It is also interesting to study the difference between the two primary female characters of the story –Red Cap and her grandmother. Red Cap is described as a more open-minded and sharp person with more wit, which allows her to have suspicion concerning the wolf. However, due to her young age, she is deceived by him anyway. The fact that both females are being eaten underlines the inevitability of the so-called ‘female destiny’ to be devoured by a stronger creature. The following liberation of the women symbolizes that this pattern can be ended. Nevertheless, the story would have been much better for the young girls’ worldview if it contained self-oriented effort for survival. At the same time, the conscious feminist reader has to remember that both the times of Charles Perrault and the brothers Grimm’s were heavily patriarchal years and there is nothing extraordinary in such description of events. The image of woman breaks into two parts: personality and appearance. Basically, every women is perceived as attractive or not and is supported by her features of character. A woman is like a reflection of femininity. Only women are able to look at their appearance in everyday situations, whereas men are seen to give advantage to businesses, problems, not taking into account their appearance. Most scientists believe that it is the gender stereotype, which was developed from the early childhood years, when women are always noticed to survey themselves.
In general, there is a binary representation of male and female gender roles. The feminine character is attributed with traits like motherliness, protection, obedience, innocence, defenselessness, naivety and so on. Unlike these features, masculinity is presented as fatherly, aggressive, deceitful, treacherous and uncompromising. Such antagonizing of gender roles and limitation of children to the glass ceilings of their gender niches is dangerous. It makes children dependable from bias and stereotypes from the earliest childhood, virtually from kindergarten. Preschool boys are more active, assertive, and aggressive; girls are more fearful, dependent, compliant, considerate, emotionally sensitive and relationally aggressive. These differences appear in many cultures around the world and in many animal species as well. During elementary school years, boys identify the following as masculine in personality traits: tough, aggressive, rational, dominant. The following words describe feminine: gentle, sympathetic, excitable, and affectionate. Reading, art and music are for girls; mathematics, athletics and mechanical skills are for boys. In middle school, boys strengthen their perception of what is masculine; girls begin to define themselves more broadly, as having more ‘other gender’ characteristics. In early adolescence, there is gender intensification, with increased stereotypical behaviours in girls, perhaps related to the onset of puberty. In late adolescence, gender intensification declines and both boys and girls are more flexible in gendered behaviours; those who question stereotypes are more likely to embrace an androgynous gender identify. Research suggests that androgynous adolescents tend to be psychologically healthier, more self-confident, more assertive, and accepted by peers. Basic gender categories begin by the age of 2: toys, clothing, tools, household items, games, occupations, behaviours, colours; by the end of preschool years, boys and girls possess gender constancy, an understanding that their sex is a permanent characteristic.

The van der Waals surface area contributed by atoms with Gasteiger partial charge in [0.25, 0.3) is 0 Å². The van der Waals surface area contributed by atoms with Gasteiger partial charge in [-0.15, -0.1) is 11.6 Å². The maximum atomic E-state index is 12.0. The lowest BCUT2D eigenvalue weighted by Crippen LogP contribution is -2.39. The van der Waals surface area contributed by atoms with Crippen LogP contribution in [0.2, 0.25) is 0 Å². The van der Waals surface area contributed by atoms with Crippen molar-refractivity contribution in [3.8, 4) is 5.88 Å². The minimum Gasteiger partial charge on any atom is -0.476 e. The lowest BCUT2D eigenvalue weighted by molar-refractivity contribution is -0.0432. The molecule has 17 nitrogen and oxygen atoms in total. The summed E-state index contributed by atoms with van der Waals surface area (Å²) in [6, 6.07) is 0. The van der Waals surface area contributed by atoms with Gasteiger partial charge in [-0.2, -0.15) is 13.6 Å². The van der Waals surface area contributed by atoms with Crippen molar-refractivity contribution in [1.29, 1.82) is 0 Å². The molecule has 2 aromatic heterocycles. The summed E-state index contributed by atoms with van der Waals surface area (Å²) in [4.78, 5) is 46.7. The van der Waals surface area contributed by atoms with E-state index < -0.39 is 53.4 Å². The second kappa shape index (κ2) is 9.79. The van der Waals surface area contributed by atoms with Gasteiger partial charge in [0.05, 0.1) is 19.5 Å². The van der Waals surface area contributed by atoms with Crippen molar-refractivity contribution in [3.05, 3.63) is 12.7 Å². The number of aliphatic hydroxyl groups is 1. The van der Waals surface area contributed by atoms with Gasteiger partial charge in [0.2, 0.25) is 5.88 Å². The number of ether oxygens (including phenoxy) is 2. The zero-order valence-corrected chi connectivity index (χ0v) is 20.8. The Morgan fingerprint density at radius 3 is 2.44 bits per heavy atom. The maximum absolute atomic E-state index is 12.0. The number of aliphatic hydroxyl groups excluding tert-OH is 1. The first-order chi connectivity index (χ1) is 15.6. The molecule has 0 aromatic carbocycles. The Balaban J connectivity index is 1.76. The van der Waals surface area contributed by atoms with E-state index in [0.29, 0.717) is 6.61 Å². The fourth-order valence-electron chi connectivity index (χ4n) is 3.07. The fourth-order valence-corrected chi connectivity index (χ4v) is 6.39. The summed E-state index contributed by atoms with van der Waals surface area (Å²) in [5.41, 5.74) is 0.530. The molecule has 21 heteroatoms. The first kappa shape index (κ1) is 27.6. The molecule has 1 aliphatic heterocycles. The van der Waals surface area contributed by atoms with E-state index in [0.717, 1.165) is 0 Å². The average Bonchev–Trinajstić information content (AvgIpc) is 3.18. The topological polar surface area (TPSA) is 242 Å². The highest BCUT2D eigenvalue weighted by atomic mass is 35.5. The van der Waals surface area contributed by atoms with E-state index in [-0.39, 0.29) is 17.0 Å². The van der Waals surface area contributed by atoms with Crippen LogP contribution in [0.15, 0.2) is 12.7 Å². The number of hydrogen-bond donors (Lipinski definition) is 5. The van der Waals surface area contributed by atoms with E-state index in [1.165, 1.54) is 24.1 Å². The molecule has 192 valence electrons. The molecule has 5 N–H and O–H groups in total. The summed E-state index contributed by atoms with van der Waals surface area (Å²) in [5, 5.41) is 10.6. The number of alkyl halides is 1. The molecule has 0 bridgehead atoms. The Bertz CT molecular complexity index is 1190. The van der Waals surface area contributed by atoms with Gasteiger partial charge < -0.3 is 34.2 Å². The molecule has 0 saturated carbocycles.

Finally, it is quite interesting to study the interaction theory in application to this fairytale. It claims that innate differences in the brain chemistry and physiology of boys and girls do exist, but may be malleable and subject to change by experience. In the final analysis, it may be impossible to say where nature ends and nurture begins because the two are so intimately linked (the dilemma between behaviourism and genetic determinism).
Stories that are as old and popular as this one influence the conscience of the public subliminally and help to shape the common perception of archetypical roles of male and female figures. It is important to see and understand these multi-folded and multi-layered phenomena to see clearly what these stories taught us, even subconsciously, and what they are going to teach our children. More info at the https://essayswriters.com/